Not every soil health building practice is going to work the same way on every farm. That’s one of the reasons we call it a journey. Sometimes, it can lead to unexpected places like in this episode’s example, figuring out how to plant green. We are joined by Trey Hill of Harbourview Farms in Maryland. He has an interesting story of how practices such as cover crops, no till and planting green have made farming more fun for him and improved his soil without sacrificing yields.
“One day he was planting green and the turn rows had been killed off, and he is like, Trey, come out here.You gotta see this. You gotta quit killing these cover crops. This is just planting beautifully. And this was two people that shouldn’t have liked it. We were both kind of looking at each other going, what’s going on here like this? This doesn’t make sense. Neither one of us should believe this or agree with it but we both saw it and we’re like, wow.” – Trey Hill
For years, Trey has been a vocal advocate for engaging with consumers and environmental groups to find solutions that are both great for the planet and for farmer viability and profitability. Trey grows corn, soybeans, wheat, barley and peas on just over 10,000 acres. Trey shares that this transition hasn’t always been easy. Adjusting from a “procedural standpoint” to not being able to scout his fields and do stand assessments has been difficult. He goes on to share the benefits that make that adjustment well worth it.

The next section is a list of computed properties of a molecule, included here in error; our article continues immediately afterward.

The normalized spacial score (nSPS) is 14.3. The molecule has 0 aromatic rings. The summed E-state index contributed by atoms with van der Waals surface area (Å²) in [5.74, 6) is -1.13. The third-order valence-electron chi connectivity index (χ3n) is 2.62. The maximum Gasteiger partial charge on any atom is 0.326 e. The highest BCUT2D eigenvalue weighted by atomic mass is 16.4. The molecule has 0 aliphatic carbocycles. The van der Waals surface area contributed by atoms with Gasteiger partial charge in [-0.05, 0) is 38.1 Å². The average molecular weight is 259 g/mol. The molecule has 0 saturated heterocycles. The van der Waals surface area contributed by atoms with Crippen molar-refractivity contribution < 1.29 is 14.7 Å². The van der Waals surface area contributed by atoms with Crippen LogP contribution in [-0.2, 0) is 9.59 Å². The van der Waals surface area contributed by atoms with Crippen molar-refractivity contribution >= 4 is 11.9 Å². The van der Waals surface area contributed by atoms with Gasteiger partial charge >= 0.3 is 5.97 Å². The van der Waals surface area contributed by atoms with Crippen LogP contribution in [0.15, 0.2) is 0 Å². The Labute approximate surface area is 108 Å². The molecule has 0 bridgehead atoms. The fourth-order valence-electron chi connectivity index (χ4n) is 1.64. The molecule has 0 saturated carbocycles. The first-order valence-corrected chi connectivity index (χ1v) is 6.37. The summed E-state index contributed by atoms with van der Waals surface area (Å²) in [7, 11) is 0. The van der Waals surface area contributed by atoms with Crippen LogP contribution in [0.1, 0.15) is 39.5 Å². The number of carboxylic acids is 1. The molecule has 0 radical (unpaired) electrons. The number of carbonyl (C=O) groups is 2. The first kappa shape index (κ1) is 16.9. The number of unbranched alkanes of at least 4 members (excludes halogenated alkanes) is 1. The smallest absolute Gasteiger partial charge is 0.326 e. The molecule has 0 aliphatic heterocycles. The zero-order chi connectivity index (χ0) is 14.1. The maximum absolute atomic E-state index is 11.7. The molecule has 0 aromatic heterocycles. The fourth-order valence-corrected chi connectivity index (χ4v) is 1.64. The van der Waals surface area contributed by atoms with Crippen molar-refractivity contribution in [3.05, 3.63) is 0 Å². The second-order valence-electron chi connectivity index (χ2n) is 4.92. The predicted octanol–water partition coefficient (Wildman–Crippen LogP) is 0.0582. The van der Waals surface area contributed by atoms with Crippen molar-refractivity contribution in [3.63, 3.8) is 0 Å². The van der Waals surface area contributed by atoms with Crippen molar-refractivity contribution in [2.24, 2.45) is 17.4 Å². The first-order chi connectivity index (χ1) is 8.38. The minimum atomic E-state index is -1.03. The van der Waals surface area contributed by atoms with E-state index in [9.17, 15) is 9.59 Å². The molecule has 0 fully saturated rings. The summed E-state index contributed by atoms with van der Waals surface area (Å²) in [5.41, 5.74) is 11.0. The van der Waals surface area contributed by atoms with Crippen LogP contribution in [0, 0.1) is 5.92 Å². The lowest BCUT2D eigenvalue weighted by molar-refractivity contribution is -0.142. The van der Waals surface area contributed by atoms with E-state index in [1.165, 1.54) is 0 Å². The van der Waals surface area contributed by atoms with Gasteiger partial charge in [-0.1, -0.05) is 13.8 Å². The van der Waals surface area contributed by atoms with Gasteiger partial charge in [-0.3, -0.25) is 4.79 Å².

“In a drought, we definitely do better and I think that I like it in the spring. I think it keeps the soil a little more even temperature. We don’t get as much replant unless it’s from slugs, but we get a lot better emergence if the cover crops are there. We’re seeing a lot more earthworms. We’re building organic matter. We’re doing a certification now for regenerative practices…We’re seeing some pretty significant increases which makes me feel good.” – Trey Hill